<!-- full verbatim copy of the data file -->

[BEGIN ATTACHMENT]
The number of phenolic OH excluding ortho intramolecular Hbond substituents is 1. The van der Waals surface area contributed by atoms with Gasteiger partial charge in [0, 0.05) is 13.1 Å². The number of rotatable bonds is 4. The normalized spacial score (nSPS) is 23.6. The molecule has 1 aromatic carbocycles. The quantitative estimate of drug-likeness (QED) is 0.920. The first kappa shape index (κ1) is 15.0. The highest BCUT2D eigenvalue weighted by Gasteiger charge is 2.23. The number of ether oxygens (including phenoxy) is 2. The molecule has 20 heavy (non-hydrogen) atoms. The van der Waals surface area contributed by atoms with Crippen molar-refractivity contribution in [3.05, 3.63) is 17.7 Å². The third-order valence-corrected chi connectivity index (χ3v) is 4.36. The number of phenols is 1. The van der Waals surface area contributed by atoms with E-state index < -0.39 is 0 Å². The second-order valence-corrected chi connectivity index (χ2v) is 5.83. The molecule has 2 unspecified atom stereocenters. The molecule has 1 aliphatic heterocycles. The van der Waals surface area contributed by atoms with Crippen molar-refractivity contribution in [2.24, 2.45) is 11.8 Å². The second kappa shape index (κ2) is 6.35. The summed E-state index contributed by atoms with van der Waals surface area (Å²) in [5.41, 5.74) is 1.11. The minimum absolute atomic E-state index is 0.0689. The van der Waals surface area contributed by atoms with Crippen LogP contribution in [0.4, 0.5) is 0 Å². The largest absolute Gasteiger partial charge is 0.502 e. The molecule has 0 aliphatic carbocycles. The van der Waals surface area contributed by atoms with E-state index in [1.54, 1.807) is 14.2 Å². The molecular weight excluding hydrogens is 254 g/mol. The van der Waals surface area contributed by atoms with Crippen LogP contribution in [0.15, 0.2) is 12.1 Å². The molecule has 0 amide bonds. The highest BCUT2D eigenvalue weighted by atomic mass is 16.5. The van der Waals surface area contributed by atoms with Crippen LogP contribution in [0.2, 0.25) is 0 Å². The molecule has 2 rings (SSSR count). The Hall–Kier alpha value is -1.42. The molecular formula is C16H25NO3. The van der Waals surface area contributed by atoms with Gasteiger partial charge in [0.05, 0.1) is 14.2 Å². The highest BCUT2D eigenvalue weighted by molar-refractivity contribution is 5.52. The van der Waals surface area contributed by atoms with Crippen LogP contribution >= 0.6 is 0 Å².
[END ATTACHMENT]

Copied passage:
The number of phenolic OH excluding ortho intramolecular Hbond substituents is 1. The van der Waals surface area contributed by atoms with Gasteiger partial charge in [0, 0.05) is 13.1 Å². The number of rotatable bonds is 4. The normalized spacial score (nSPS) is 23.6. The molecule has 1 aromatic carbocycles. The quantitative estimate of drug-likeness (QED) is 0.920. The first kappa shape index (κ1) is 15.0. The highest BCUT2D eigenvalue weighted by Gasteiger charge is 2.23. The number of ether oxygens (including phenoxy) is 2. The molecule has 20 heavy (non-hydrogen) atoms. The van der Waals surface area contributed by atoms with Crippen molar-refractivity contribution in [3.05, 3.63) is 17.7 Å². The third-order valence-corrected chi connectivity index (χ3v) is 4.36. The number of phenols is 1. The van der Waals surface area contributed by atoms with E-state index < -0.39 is 0 Å². The second-order valence-corrected chi connectivity index (χ2v) is 5.83. The molecule has 2 unspecified atom stereocenters. The molecule has 1 aliphatic heterocycles. The van der Waals surface area contributed by atoms with Crippen molar-refractivity contribution in [2.24, 2.45) is 11.8 Å². The second kappa shape index (κ2) is 6.35. The summed E-state index contributed by atoms with van der Waals surface area (Å²) in [5.41, 5.74) is 1.11. The minimum absolute atomic E-state index is 0.0689. The van der Waals surface area contributed by atoms with Crippen LogP contribution in [0.4, 0.5) is 0 Å². The largest absolute Gasteiger partial charge is 0.502 e. The molecule has 0 aliphatic carbocycles. The van der Waals surface area contributed by atoms with E-state index in [1.54, 1.807) is 14.2 Å². The molecular weight excluding hydrogens is 254 g/mol. The van der Waals surface area contributed by atoms with Crippen LogP contribution in [0.15, 0.2) is 12.1 Å². The molecule has 0 amide bonds. The highest BCUT2D eigenvalue weighted by atomic mass is 16.5. The van der Waals surface area contributed by atoms with Crippen LogP contribution in [0.2, 0.25) is 0 Å². The molecule has 2 rings (SSSR count). The Hall–Kier alpha value is -1.42. The molecular formula is C16H25NO3. The van der Waals surface area contributed by atoms with Gasteiger partial charge in [0.05, 0.1) is 14.2 Å². The highest BCUT2D eigenvalue weighted by molar-refractivity contribution is 5.52. The van der Waals surface area contributed by atoms with Crippen LogP contribution >= 0.6 is 0 Å².